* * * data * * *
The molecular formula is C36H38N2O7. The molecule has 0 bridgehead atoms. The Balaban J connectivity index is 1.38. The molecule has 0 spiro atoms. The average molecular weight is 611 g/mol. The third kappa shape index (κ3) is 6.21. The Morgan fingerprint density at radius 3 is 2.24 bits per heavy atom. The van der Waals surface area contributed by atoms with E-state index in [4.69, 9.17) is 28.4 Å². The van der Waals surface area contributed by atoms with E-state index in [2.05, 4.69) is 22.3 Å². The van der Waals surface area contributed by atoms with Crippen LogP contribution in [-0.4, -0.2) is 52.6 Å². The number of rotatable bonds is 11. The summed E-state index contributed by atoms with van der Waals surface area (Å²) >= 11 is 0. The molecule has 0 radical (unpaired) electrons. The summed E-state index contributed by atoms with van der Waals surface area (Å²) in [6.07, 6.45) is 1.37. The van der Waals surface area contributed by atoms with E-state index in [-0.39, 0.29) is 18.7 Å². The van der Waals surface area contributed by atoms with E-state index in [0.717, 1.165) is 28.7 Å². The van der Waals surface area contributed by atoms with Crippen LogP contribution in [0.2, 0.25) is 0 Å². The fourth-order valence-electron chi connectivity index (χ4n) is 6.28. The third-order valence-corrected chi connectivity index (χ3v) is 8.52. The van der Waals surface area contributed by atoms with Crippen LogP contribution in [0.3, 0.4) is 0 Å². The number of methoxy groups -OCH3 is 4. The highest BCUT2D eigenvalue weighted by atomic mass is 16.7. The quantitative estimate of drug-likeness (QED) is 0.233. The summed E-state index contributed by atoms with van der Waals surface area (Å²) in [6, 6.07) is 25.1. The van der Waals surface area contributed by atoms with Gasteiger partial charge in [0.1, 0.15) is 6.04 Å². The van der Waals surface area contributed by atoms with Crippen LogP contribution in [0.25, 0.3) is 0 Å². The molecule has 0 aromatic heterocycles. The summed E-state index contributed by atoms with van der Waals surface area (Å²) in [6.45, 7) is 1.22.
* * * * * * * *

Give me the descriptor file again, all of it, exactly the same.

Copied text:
The molecular formula is C36H38N2O7. The molecule has 0 bridgehead atoms. The Balaban J connectivity index is 1.38. The molecule has 0 spiro atoms. The average molecular weight is 611 g/mol. The third kappa shape index (κ3) is 6.21. The Morgan fingerprint density at radius 3 is 2.24 bits per heavy atom. The van der Waals surface area contributed by atoms with E-state index in [4.69, 9.17) is 28.4 Å². The van der Waals surface area contributed by atoms with E-state index in [2.05, 4.69) is 22.3 Å². The van der Waals surface area contributed by atoms with Crippen LogP contribution in [-0.4, -0.2) is 52.6 Å². The number of rotatable bonds is 11. The summed E-state index contributed by atoms with van der Waals surface area (Å²) >= 11 is 0. The molecule has 0 radical (unpaired) electrons. The summed E-state index contributed by atoms with van der Waals surface area (Å²) in [6.07, 6.45) is 1.37. The van der Waals surface area contributed by atoms with E-state index in [-0.39, 0.29) is 18.7 Å². The van der Waals surface area contributed by atoms with E-state index in [0.717, 1.165) is 28.7 Å². The van der Waals surface area contributed by atoms with Crippen LogP contribution in [0.2, 0.25) is 0 Å². The fourth-order valence-electron chi connectivity index (χ4n) is 6.28. The third-order valence-corrected chi connectivity index (χ3v) is 8.52. The van der Waals surface area contributed by atoms with Crippen LogP contribution in [0.3, 0.4) is 0 Å². The number of methoxy groups -OCH3 is 4. The highest BCUT2D eigenvalue weighted by atomic mass is 16.7. The quantitative estimate of drug-likeness (QED) is 0.233. The summed E-state index contributed by atoms with van der Waals surface area (Å²) in [6, 6.07) is 25.1. The van der Waals surface area contributed by atoms with Gasteiger partial charge in [0.1, 0.15) is 6.04 Å². The van der Waals surface area contributed by atoms with Crippen LogP contribution in [0.25, 0.3) is 0 Å². The molecule has 0 aromatic heterocycles. The summed E-state index contributed by atoms with van der Waals surface area (Å²) in [6.45, 7) is 1.22.